Spander: Tiger begins to rebuild with apology 

His enrollment in college the fall of 1994 made him part of a group of freshman the New York Times found impressive enough to headline, “Stanford Unveils A Five-Star Lineup.”

They were a gymnast, Dominque Dawes; basketball-volleyball star Kristen Folkl; two tennis champions, Paul Goldstein and Scott Humphries; and a golfer, Tiger Woods.

Who could have imagined 16 years ago Tiger not only would become one of the greats ever in his sport — certainly a possibility — but an individual whose personal life has for many transcended his professional one?

When Tiger stepped out from hiding the other day for a speech which received as much criticism as it did commendation, North America was transfixed.

A golfer was talking. Indeed, a golfer of unparalleled success who crossed the boundary of morality if not legality. But only a golfer.

Not a head of state. Not a Nobel scientist.

Television viewership for Tiger’s morning broadcast was huge. Hits at Internet sites were near records. A disgraced star, a tarnished hero. We were desperate to know what and why, which of course is exactly what Tiger purposefully didn’t disclose.

What he did was apologize for actions contradictory to those which make him a winner on the course, a complete lack of control.

Some of us wanted more, wanted him to speak from the heart and not a sheet of paper, although why couldn’t he do both? Some of us wanted to know about a future uncertain even to Woods.

What do I think? Ralph Barbieri and Tom Tolbert on KNBR (680 AM) asked me that question. I’ve been writing about golf for 45 years, met Tiger when he was junior at Stanford, and have covered every one of the majors he’s entered since turning pro in 1997.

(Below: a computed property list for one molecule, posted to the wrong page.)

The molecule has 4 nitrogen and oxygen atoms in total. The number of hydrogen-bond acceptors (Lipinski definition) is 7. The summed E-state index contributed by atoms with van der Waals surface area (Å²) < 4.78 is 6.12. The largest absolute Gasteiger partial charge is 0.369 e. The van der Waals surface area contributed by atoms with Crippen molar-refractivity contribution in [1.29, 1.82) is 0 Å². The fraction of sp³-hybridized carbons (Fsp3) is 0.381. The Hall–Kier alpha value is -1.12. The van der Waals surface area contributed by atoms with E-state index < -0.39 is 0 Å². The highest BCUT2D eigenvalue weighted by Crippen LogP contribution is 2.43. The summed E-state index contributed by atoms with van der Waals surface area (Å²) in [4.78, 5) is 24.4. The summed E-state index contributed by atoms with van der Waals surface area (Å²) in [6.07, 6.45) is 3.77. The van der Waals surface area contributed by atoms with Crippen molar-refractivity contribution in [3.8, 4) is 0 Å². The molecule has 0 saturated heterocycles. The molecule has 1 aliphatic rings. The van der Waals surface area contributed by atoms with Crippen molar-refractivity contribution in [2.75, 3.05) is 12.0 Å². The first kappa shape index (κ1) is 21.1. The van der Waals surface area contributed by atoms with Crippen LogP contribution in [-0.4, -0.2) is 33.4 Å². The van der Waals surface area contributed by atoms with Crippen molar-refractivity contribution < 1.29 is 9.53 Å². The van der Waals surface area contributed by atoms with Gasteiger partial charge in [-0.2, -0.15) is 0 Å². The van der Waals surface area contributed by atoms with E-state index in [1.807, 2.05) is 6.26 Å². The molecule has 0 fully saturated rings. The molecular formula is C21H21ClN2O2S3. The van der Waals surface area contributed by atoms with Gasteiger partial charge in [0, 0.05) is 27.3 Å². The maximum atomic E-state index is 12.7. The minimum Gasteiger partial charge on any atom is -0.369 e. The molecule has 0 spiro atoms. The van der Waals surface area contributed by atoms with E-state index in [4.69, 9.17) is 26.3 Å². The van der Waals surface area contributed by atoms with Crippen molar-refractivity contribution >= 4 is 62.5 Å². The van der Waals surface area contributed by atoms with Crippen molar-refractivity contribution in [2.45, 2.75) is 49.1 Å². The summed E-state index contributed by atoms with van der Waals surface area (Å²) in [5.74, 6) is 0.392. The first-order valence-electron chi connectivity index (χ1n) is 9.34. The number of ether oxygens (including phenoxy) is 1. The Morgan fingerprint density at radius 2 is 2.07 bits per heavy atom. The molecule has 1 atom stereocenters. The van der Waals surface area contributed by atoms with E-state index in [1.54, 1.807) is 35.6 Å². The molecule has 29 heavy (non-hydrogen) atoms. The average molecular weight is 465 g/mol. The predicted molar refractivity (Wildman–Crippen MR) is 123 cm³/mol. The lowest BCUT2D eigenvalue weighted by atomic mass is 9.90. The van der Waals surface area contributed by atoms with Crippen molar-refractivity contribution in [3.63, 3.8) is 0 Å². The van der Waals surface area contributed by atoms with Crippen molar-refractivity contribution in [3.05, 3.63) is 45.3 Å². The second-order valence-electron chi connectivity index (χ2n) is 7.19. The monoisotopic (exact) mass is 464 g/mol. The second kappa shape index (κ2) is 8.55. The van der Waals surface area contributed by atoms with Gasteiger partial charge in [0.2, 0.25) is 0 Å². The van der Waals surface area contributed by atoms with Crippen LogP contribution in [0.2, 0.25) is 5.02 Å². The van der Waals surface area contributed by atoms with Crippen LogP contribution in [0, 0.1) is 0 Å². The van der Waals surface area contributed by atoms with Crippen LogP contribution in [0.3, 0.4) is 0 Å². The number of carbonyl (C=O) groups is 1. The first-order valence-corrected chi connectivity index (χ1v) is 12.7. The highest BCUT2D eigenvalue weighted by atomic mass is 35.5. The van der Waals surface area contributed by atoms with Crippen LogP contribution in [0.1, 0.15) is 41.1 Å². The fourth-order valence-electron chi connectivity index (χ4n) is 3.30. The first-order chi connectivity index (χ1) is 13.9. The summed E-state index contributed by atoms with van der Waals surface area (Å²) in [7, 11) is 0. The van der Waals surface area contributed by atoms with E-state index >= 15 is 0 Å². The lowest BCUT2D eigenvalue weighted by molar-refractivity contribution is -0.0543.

“You know him,” Barbieri said to me.

Not really. I’ve dealt with him, talked with him, shaken his hand, admired him. I appreciated his skill, also appreciated the attention he brought to a sport which lacks team loyalty. Tiger moves the needle, as Jack Nicklaus and Arnold Palmer moved the needle.

But we don’t truly know people, sometimes not even our spouses.

“Well, we all have a face,” go the lyrics of Billy Joel, “that we hide away forever.”

We never saw Tiger’s hidden face. We barely saw his actual one, a reason his re-emergence Friday led ABC’s “World News Tonight,” ahead of President Barack Obama, ahead of Lindsey Vonn.

I’m not sure how to react to Woods’ well-staged speech, except it was in character. For somebody who prizes secrecy, not to mention privacy, it must have been agonizingly painful.

My disillusionment with Tiger was no less than that of anyone who did not have a working relationship with him. As revelations of sexual encounters increased, disbelief turned into disdain. How could this be?

He grudgingly, if not fully, explained how. He was caught up in his own brilliance, a danger for anyone — artist, politician, sportsman, executive.

Simply coming to that understanding, if indeed he has, may enable Tiger Woods to regain the respect he has lost. The story of his fall has been big. That of his comeback will be bigger. I may not know him, but I do know that.

Art Spander has been covering Bay Area sports since 1965 and also writes on www.artspander.com and www.realclearsports.com. E-mail him at typoes@aol.com.

About The Author

Art Spander

Art Spander

Bio:
Art Spander has been covering Bay Area sports since 1965 and also writes on www.artspander.com and www.bleacherreport.com. Email him at typoes@aol.com.
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